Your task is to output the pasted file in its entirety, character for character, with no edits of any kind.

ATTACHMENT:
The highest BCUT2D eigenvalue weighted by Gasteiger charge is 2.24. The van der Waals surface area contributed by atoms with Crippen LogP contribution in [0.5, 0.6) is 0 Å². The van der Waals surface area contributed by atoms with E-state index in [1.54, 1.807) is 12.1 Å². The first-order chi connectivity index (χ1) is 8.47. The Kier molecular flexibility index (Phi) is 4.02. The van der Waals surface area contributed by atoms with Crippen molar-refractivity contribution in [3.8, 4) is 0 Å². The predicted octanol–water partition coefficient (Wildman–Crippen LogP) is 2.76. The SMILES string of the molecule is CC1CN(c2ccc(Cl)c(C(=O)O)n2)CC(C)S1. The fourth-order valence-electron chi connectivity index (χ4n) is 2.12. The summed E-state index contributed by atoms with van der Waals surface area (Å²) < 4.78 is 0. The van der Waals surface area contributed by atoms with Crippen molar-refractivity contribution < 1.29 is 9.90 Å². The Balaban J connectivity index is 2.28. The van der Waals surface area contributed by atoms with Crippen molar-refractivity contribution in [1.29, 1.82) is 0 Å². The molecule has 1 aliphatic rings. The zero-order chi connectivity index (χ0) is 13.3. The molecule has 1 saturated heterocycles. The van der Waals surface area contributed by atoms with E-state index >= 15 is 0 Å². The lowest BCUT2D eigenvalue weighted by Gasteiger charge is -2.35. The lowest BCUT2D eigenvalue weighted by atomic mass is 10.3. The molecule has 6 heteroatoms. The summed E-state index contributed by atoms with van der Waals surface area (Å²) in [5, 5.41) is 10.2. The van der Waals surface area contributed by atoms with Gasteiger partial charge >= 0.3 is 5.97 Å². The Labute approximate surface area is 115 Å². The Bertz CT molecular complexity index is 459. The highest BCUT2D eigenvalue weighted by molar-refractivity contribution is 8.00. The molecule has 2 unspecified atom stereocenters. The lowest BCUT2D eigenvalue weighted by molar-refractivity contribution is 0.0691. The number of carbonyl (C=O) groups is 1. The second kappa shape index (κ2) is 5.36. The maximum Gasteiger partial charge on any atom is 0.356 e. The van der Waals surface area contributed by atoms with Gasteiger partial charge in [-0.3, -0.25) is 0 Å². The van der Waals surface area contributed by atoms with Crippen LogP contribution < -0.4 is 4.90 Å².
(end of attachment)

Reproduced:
The highest BCUT2D eigenvalue weighted by Gasteiger charge is 2.24. The van der Waals surface area contributed by atoms with Crippen LogP contribution in [0.5, 0.6) is 0 Å². The van der Waals surface area contributed by atoms with E-state index in [1.54, 1.807) is 12.1 Å². The first-order chi connectivity index (χ1) is 8.47. The Kier molecular flexibility index (Phi) is 4.02. The van der Waals surface area contributed by atoms with Crippen molar-refractivity contribution in [3.8, 4) is 0 Å². The predicted octanol–water partition coefficient (Wildman–Crippen LogP) is 2.76. The SMILES string of the molecule is CC1CN(c2ccc(Cl)c(C(=O)O)n2)CC(C)S1. The fourth-order valence-electron chi connectivity index (χ4n) is 2.12. The summed E-state index contributed by atoms with van der Waals surface area (Å²) < 4.78 is 0. The van der Waals surface area contributed by atoms with Crippen molar-refractivity contribution < 1.29 is 9.90 Å². The Balaban J connectivity index is 2.28. The van der Waals surface area contributed by atoms with Crippen molar-refractivity contribution in [1.29, 1.82) is 0 Å². The molecule has 1 aliphatic rings. The zero-order chi connectivity index (χ0) is 13.3. The molecule has 1 saturated heterocycles. The van der Waals surface area contributed by atoms with E-state index >= 15 is 0 Å². The lowest BCUT2D eigenvalue weighted by Gasteiger charge is -2.35. The lowest BCUT2D eigenvalue weighted by atomic mass is 10.3. The molecule has 6 heteroatoms. The summed E-state index contributed by atoms with van der Waals surface area (Å²) in [5, 5.41) is 10.2. The van der Waals surface area contributed by atoms with Gasteiger partial charge >= 0.3 is 5.97 Å². The Labute approximate surface area is 115 Å². The Bertz CT molecular complexity index is 459. The highest BCUT2D eigenvalue weighted by molar-refractivity contribution is 8.00. The molecule has 2 unspecified atom stereocenters. The lowest BCUT2D eigenvalue weighted by molar-refractivity contribution is 0.0691. The number of carbonyl (C=O) groups is 1. The second kappa shape index (κ2) is 5.36. The maximum Gasteiger partial charge on any atom is 0.356 e. The van der Waals surface area contributed by atoms with Gasteiger partial charge in [-0.3, -0.25) is 0 Å². The van der Waals surface area contributed by atoms with Crippen LogP contribution < -0.4 is 4.90 Å².